The reasons why Colin Kaepernick should stand during the national anthem, ranked.

Critics Demand Colin Kaepernick Stand During Anthem for Variety of Very Dumb Reasons

Critics Demand Colin Kaepernick Stand During Anthem for Variety of Very Dumb Reasons

The Slatest
Your News Companion
Aug. 29 2016 6:19 PM

Critics Demand Colin Kaepernick Stand During National Anthem for a Variety of Very Dumb Reasons

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Colin Kapernick during an Oct. 4, 2015, game in Santa Clara, California.

Cary Edmondson/USA Today Sports/Reuters

On Friday night, San Francisco 49ers quarterback Colin Kaepernick chose not to stand as "The Star-Spangled Banner" played before his team's preseason game against the Green Bay Packers. Kaepernick later explained that this was an act of protest against the oppression faced by black Americans and other people of color in the United States. "There are bodies in the street and people getting paid leave and getting away with murder," he said, referring to high-profile incidents in which police officers have not been prosecuted for inappropriate uses of deadly force.

As you might imagine, Kaepernick has come under heavy attack. Here, from most to least incoherent, are the reasons critics have given for why they consider his protest reprehensible. I've also included Kaepernick's responses to those criticisms, which he elucidated when he met with the press on Sunday.

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7. What about black-on-black crime, though?

Stephen A. Smith, ladies and gentlemen. We've been over this one before, and thankfully no one has been dumb enough to ask Kaepernick about it. My God.

6. The troops.

Another:

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The logic here is that American soldiers fight and die to defend your right to free speech (true!), therefore you must use those speech rights to praise the troops (not true), who are embodied by the flag, which represents the military (also not true). Kaepernick addressed this issue on Sunday: "I have great respect for men and women that have fought for this country. I have family, I have friends that have gone and fought for this country. They fight for freedom. They fight for the people, they fight for liberty and justice for everyone. And that’s not happening. People are dying in vain [at home] because this country isn’t holding their end of the bargain up." Later he added that "going back to the military thing, it’s a freedom that men and women that have fought for this country have given me—this opportunity—by the contributions they have made."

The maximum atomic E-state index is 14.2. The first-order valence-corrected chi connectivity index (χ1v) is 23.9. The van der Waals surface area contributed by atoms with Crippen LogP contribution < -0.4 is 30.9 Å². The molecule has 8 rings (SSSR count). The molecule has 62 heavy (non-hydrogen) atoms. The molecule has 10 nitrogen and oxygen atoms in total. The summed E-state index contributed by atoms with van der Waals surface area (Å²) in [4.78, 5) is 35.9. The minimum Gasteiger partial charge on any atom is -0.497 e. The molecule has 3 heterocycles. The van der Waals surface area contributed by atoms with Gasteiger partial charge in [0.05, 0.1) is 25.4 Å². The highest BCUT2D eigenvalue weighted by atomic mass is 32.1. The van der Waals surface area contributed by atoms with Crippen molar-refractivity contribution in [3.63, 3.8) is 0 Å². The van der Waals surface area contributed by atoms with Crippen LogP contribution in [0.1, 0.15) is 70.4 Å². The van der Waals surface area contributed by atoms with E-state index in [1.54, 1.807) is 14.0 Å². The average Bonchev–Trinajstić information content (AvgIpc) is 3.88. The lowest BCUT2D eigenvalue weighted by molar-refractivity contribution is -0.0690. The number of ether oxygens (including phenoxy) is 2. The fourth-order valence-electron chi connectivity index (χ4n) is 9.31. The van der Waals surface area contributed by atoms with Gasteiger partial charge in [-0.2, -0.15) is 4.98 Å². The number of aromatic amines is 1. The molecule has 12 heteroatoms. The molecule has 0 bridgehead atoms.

Incidentally, according to his mother and service members who knew him, Pat Tillman—an NFL player who quit the league to fight in Afghanistan, where he was killed by friendly fire—was a Noam Chomsky reader who was critical of George W. Bush and felt the Iraq war was "illegal."

5. He's rich and therefore not himself oppressed.

And:

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Kaepernick explained Sunday that his protest "wasn’t for me. This stand wasn’t because I feel like I’m being put down in any kind of way." He also said, "At this point, I’ve been blessed to be able to get this far and have the privilege of being in the NFL and making the kind of money I make and enjoy luxuries like that. But I can’t look in the mirror and see other people dying in the street that should have the same opportunities that I’ve had and say, you know what, I can live with myself."

Finally, he added that "one of my roommates was moving out of a house in college and because we were the only black people in that neighborhood, the cops got called and all of us had guns drawn on us. I mean, came in the house without knocking, guns drawn, on one of my teammates and roommates. So I have experienced [mistreatment]. People close to me have experienced this."

4. Black people in America actually have it great.